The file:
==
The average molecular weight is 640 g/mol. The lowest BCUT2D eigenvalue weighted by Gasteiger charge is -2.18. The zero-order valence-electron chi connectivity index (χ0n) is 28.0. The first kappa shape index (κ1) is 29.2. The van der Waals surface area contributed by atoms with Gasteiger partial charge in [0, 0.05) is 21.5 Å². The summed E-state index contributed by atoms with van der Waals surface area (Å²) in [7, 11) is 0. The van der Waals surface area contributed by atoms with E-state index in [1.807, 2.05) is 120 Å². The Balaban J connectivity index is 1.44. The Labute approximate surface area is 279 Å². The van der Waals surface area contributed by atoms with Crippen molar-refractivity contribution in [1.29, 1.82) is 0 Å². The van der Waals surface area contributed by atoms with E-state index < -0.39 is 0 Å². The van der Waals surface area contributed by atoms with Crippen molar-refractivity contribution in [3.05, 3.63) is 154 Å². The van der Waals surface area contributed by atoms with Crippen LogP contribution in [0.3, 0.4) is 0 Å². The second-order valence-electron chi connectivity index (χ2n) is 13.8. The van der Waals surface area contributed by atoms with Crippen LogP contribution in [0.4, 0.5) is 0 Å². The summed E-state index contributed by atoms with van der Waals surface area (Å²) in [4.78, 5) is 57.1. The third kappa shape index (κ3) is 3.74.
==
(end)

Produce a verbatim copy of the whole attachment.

The average molecular weight is 640 g/mol. The lowest BCUT2D eigenvalue weighted by Gasteiger charge is -2.18. The zero-order valence-electron chi connectivity index (χ0n) is 28.0. The first kappa shape index (κ1) is 29.2. The van der Waals surface area contributed by atoms with Gasteiger partial charge in [0, 0.05) is 21.5 Å². The summed E-state index contributed by atoms with van der Waals surface area (Å²) in [7, 11) is 0. The van der Waals surface area contributed by atoms with E-state index in [1.807, 2.05) is 120 Å². The Balaban J connectivity index is 1.44. The Labute approximate surface area is 279 Å². The van der Waals surface area contributed by atoms with Crippen molar-refractivity contribution in [1.29, 1.82) is 0 Å². The van der Waals surface area contributed by atoms with E-state index < -0.39 is 0 Å². The van der Waals surface area contributed by atoms with Crippen molar-refractivity contribution in [3.05, 3.63) is 154 Å². The van der Waals surface area contributed by atoms with Crippen LogP contribution in [0.3, 0.4) is 0 Å². The second-order valence-electron chi connectivity index (χ2n) is 13.8. The van der Waals surface area contributed by atoms with Crippen LogP contribution in [0.4, 0.5) is 0 Å². The summed E-state index contributed by atoms with van der Waals surface area (Å²) in [4.78, 5) is 57.1. The third kappa shape index (κ3) is 3.74.